It’s rare to find a Japanese video game in North America that hasn’t undergone some changes during localization, but Yo-Kai Watch may have bucked that trend entirely.
Yo-Kai Watch has been called the next big thing in Japan, but now it’s arrived in North America and almost unchanged from its Japanese version. Image courtesy: Level-5/Nintendo
The game, developed by Level-5 and published by Nintendo, is dizzyingly popular in Japan with over 8 million units sold and the game’s sequel well on its way to matching those numbers.
While sales still pale in comparison to competitor Pokemon X and Y, which has total worldwide sales of 14.15 million as of September this year, Yo-Kai Watch has finally made it to North America and that could make all the difference.
In early November, the game went on sale in Canada and has received positive reviews. Having played the game myself, I can say that it is keeping me entertained despite it clearly being for younger players.
What has surprised me about the game is how well it represents Japan despite its English localization.
In 2009, I was in Japan doing a little bit of travelling. While staying in a small town called Hakata in Fukuoka Prefecture, I jaywalked. It’s something that I do almost daily here in Toronto, but in Japan something strange happened after I reached the other side of the road.
As I walked, two cars passed me and honked. Two more cars passed me and they honked too. It was such a strange thing. I ended up asking my cousin what that was all about and he described it to me like this:
In Japan, you have to imagine that everyone is a nail. If one nail starts to raise up just a little bit, someone will come along to knock it back down.
The drivers seeing that I jaywalked honked at me basically to tell me I had done something wrong. It didn’t matter that I was a tourist, they would do it to anyone to keep them in line.
In Yo-Kai Watch there are a number of streetlights around the game’s world. If you don’t wait until the light says you can walk you’ll eventually have to fight an almost invincible yokai.
I lost the fight, but it really brought me back to my memories of being in Japan. The idea that something will punish you even for the smallest of crimes that usually go unseen is such a strong Japanese concept.
If you’ve played games like Grand Theft Auto you know what traffic lights usually mean nothing to characters, so it was a strangely reminiscent experience.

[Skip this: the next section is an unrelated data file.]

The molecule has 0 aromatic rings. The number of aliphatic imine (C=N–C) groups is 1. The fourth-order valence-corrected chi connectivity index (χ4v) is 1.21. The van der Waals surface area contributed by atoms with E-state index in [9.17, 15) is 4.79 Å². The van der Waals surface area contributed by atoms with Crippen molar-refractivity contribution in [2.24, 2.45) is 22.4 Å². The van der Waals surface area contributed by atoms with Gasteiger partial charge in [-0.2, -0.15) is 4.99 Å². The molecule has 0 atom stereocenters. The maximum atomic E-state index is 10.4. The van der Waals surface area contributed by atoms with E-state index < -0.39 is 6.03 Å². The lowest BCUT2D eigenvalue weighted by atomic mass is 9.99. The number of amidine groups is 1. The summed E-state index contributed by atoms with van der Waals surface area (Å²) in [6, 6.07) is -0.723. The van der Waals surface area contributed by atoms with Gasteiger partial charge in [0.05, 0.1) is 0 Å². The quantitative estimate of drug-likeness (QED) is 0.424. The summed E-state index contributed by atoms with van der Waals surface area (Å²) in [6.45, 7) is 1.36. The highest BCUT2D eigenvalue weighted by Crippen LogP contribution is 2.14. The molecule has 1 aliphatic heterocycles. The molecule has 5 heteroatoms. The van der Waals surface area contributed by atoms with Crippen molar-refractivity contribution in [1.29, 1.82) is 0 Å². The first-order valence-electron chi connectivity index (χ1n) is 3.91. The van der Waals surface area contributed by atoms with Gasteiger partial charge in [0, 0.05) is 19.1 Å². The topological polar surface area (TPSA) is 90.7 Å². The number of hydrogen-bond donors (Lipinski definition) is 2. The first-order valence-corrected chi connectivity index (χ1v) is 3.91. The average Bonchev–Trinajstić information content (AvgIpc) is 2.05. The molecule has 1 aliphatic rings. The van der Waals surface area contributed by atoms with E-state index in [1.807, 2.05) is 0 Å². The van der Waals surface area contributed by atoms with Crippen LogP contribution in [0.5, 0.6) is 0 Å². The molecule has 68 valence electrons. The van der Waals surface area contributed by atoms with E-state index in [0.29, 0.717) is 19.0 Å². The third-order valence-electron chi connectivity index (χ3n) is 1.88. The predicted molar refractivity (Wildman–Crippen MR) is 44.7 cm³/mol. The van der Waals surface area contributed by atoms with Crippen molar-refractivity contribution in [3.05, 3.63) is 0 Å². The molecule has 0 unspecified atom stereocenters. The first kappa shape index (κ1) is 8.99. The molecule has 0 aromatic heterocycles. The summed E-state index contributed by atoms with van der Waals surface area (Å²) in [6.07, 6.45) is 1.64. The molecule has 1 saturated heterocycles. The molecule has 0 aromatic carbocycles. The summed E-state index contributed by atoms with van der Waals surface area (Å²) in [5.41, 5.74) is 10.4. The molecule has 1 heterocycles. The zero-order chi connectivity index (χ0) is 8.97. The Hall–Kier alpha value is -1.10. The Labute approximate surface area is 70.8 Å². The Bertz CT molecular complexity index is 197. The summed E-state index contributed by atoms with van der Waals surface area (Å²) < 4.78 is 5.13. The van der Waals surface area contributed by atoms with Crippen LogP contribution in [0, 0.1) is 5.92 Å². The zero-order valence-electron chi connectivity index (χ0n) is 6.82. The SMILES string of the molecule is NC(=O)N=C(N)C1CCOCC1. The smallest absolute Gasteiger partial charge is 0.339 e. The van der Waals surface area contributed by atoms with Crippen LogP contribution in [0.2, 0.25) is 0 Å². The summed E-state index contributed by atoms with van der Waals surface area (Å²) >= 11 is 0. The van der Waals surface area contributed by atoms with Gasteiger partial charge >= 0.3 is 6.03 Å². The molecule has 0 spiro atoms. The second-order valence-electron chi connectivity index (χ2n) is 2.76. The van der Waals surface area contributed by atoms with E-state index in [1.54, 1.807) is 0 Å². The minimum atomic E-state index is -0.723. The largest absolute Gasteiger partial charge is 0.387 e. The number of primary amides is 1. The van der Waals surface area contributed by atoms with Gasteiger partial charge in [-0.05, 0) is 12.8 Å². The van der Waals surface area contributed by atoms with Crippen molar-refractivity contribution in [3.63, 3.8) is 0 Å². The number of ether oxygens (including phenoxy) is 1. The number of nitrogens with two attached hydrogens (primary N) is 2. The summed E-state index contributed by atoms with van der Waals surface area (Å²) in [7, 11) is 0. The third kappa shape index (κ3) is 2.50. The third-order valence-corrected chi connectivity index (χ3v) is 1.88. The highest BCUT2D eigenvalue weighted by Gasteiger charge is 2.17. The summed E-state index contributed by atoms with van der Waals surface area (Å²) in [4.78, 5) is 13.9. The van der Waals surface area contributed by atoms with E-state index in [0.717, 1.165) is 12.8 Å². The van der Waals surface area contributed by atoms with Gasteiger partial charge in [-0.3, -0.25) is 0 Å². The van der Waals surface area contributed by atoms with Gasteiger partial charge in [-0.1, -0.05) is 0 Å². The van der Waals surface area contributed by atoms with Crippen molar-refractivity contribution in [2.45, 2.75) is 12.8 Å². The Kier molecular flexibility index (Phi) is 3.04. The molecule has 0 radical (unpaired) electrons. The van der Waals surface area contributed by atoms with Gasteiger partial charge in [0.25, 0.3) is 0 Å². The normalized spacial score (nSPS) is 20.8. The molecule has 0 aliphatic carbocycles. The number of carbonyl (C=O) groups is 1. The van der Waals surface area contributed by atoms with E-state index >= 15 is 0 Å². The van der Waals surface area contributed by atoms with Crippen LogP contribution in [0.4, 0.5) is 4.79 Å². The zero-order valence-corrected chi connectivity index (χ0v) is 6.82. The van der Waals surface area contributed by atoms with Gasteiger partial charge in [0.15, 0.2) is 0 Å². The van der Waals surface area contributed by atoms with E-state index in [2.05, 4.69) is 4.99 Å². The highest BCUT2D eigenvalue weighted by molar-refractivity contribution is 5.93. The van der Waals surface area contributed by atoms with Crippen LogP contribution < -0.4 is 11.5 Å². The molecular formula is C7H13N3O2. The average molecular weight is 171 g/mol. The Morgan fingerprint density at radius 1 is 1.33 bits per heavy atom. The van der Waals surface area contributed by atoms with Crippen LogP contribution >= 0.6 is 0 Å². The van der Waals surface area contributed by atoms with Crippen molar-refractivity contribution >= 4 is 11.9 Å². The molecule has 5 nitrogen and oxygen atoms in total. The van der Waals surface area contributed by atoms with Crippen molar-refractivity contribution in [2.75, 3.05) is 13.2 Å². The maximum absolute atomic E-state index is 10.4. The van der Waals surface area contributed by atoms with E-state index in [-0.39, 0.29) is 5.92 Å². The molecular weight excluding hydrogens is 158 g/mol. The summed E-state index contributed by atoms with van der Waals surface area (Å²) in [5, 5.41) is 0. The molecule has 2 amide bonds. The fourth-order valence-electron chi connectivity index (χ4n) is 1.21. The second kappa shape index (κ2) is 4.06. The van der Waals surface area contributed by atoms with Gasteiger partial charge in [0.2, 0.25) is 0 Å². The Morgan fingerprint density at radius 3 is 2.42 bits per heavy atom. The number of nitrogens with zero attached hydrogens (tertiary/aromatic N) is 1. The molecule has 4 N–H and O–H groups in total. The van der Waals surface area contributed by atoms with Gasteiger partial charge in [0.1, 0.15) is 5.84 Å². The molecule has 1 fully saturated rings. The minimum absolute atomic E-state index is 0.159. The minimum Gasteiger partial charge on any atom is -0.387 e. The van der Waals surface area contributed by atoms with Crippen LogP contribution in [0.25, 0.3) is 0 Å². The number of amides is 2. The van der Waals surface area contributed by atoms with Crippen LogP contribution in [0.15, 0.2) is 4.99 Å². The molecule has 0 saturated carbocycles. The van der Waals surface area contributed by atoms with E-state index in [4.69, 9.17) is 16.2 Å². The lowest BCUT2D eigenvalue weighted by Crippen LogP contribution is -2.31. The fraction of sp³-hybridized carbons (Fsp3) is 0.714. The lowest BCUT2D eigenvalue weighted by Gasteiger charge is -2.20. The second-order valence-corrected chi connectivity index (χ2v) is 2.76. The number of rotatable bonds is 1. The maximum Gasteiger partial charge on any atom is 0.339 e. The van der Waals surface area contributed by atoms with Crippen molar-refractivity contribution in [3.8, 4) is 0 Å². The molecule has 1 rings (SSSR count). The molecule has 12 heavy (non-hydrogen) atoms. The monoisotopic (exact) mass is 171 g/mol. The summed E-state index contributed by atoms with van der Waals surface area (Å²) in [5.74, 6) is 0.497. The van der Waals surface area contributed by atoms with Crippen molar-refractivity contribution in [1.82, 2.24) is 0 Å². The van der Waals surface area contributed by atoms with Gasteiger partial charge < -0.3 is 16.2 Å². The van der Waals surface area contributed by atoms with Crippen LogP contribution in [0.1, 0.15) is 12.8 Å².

Other things like the food, the products, and even the design of the Yokai have been kept in contact even after the English localization process.
Players can buy real Japanese food, convenience stores are designed just like their real-world counterparts, and the city feels Japanese with its pedestrian bridges, green bicycle paths, and business men.
These are little ways that Japan has remained present in the game, which is great considering how attitudes used to be.
Video games, anime, and manga have a long history of this where their Japanese aspects replaced or transformed into something thought to be more easily digested by North Americans.
There was a time when rice balls were referred to as doughnuts in shows like Pokemon when it was brought over. As a young Japanese-Canadian, I was pretty embarrassed by that at the time, but now things are much different.
Now doughnuts are known by their real name as onigiri (or at least as rice balls in Yo-Kai Watch), “ewww raw fish on rice” is heck yeah I’m up for some sushi, and people are exceptionally offended when something Japanese is stripped from a video game.
It reflects a change in attitude toward all things Japanese. Perhaps it’s a bit of Japan flexing its soft-cultural power muscles, but for someone who is Japanese in North America it’s great to see the cultural aspects visible.
There was a time when Japanese things weren’t acceptable or very misunderstood, but it seems like that time has passed.